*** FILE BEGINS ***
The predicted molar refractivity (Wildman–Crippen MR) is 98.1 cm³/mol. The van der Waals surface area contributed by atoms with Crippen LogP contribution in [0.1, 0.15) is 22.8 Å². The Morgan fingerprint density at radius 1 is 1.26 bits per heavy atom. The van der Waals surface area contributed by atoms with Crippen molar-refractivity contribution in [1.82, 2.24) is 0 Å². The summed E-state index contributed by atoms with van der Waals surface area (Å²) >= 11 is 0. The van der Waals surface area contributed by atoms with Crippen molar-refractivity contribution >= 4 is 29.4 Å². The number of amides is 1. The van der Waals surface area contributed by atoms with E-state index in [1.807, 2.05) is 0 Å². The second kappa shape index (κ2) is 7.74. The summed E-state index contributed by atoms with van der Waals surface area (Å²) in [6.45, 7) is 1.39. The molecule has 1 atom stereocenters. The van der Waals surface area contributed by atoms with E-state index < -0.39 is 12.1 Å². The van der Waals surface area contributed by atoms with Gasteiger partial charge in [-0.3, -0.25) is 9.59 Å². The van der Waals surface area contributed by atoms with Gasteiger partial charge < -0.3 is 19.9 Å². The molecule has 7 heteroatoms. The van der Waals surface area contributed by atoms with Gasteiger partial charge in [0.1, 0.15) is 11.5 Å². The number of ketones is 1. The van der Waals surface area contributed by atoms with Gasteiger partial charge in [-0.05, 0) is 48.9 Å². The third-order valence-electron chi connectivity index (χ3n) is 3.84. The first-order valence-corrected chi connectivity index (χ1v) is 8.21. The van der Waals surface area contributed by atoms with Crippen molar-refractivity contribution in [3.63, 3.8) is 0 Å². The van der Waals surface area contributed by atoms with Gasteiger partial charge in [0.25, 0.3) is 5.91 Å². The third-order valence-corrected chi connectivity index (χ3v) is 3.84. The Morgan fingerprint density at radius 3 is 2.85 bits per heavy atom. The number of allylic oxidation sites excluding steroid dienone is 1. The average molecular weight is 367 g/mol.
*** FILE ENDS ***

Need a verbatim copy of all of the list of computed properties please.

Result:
The predicted molar refractivity (Wildman–Crippen MR) is 98.1 cm³/mol. The van der Waals surface area contributed by atoms with Crippen LogP contribution in [0.1, 0.15) is 22.8 Å². The Morgan fingerprint density at radius 1 is 1.26 bits per heavy atom. The van der Waals surface area contributed by atoms with Crippen molar-refractivity contribution in [1.82, 2.24) is 0 Å². The summed E-state index contributed by atoms with van der Waals surface area (Å²) >= 11 is 0. The van der Waals surface area contributed by atoms with Crippen molar-refractivity contribution >= 4 is 29.4 Å². The number of amides is 1. The van der Waals surface area contributed by atoms with E-state index in [1.807, 2.05) is 0 Å². The second kappa shape index (κ2) is 7.74. The summed E-state index contributed by atoms with van der Waals surface area (Å²) in [6.45, 7) is 1.39. The molecule has 1 atom stereocenters. The van der Waals surface area contributed by atoms with E-state index < -0.39 is 12.1 Å². The van der Waals surface area contributed by atoms with Gasteiger partial charge in [-0.3, -0.25) is 9.59 Å². The van der Waals surface area contributed by atoms with Gasteiger partial charge < -0.3 is 19.9 Å². The molecule has 7 heteroatoms. The van der Waals surface area contributed by atoms with Gasteiger partial charge in [0.1, 0.15) is 11.5 Å². The number of ketones is 1. The van der Waals surface area contributed by atoms with Gasteiger partial charge in [-0.05, 0) is 48.9 Å². The third-order valence-electron chi connectivity index (χ3n) is 3.84. The first-order valence-corrected chi connectivity index (χ1v) is 8.21. The van der Waals surface area contributed by atoms with Crippen molar-refractivity contribution in [3.63, 3.8) is 0 Å². The van der Waals surface area contributed by atoms with Gasteiger partial charge in [0.25, 0.3) is 5.91 Å². The third-order valence-corrected chi connectivity index (χ3v) is 3.84. The Morgan fingerprint density at radius 3 is 2.85 bits per heavy atom. The number of allylic oxidation sites excluding steroid dienone is 1. The average molecular weight is 367 g/mol.